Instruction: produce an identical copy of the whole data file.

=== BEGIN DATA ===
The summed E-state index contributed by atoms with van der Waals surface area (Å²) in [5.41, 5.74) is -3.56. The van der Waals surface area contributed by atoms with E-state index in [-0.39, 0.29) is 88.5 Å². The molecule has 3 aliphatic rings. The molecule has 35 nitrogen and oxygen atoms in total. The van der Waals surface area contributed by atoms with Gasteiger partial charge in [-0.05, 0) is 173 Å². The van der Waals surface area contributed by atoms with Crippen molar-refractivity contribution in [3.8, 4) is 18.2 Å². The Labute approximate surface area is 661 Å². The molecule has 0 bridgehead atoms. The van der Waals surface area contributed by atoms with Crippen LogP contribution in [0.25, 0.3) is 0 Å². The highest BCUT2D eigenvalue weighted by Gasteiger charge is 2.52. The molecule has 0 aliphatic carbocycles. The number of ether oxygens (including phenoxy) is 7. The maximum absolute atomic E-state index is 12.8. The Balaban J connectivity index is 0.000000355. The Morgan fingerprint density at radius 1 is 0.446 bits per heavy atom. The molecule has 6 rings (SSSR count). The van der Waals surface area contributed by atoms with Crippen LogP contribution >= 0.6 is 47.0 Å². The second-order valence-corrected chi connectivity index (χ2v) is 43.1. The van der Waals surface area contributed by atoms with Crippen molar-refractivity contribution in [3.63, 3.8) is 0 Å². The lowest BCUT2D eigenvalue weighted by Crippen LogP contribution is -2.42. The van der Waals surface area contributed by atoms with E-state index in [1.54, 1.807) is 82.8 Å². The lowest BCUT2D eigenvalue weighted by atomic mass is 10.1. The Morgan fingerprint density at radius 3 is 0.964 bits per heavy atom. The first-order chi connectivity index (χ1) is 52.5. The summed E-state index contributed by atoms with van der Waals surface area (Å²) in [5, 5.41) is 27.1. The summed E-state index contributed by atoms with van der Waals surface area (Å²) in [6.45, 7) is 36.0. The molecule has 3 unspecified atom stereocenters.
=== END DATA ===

The summed E-state index contributed by atoms with van der Waals surface area (Å²) in [5.41, 5.74) is -3.56. The van der Waals surface area contributed by atoms with E-state index in [-0.39, 0.29) is 88.5 Å². The molecule has 3 aliphatic rings. The molecule has 35 nitrogen and oxygen atoms in total. The van der Waals surface area contributed by atoms with Gasteiger partial charge in [-0.05, 0) is 173 Å². The van der Waals surface area contributed by atoms with Crippen molar-refractivity contribution in [3.8, 4) is 18.2 Å². The Labute approximate surface area is 661 Å². The molecule has 0 bridgehead atoms. The van der Waals surface area contributed by atoms with Crippen LogP contribution in [0.25, 0.3) is 0 Å². The highest BCUT2D eigenvalue weighted by Gasteiger charge is 2.52. The molecule has 0 aliphatic carbocycles. The number of ether oxygens (including phenoxy) is 7. The maximum absolute atomic E-state index is 12.8. The Balaban J connectivity index is 0.000000355. The Morgan fingerprint density at radius 1 is 0.446 bits per heavy atom. The molecule has 6 rings (SSSR count). The van der Waals surface area contributed by atoms with Crippen LogP contribution >= 0.6 is 47.0 Å². The second-order valence-corrected chi connectivity index (χ2v) is 43.1. The van der Waals surface area contributed by atoms with Crippen molar-refractivity contribution in [3.63, 3.8) is 0 Å². The lowest BCUT2D eigenvalue weighted by Crippen LogP contribution is -2.42. The van der Waals surface area contributed by atoms with E-state index in [1.54, 1.807) is 82.8 Å². The lowest BCUT2D eigenvalue weighted by atomic mass is 10.1. The Morgan fingerprint density at radius 3 is 0.964 bits per heavy atom. The first-order chi connectivity index (χ1) is 52.5. The summed E-state index contributed by atoms with van der Waals surface area (Å²) in [5, 5.41) is 27.1. The summed E-state index contributed by atoms with van der Waals surface area (Å²) in [6.45, 7) is 36.0. The molecule has 3 unspecified atom stereocenters.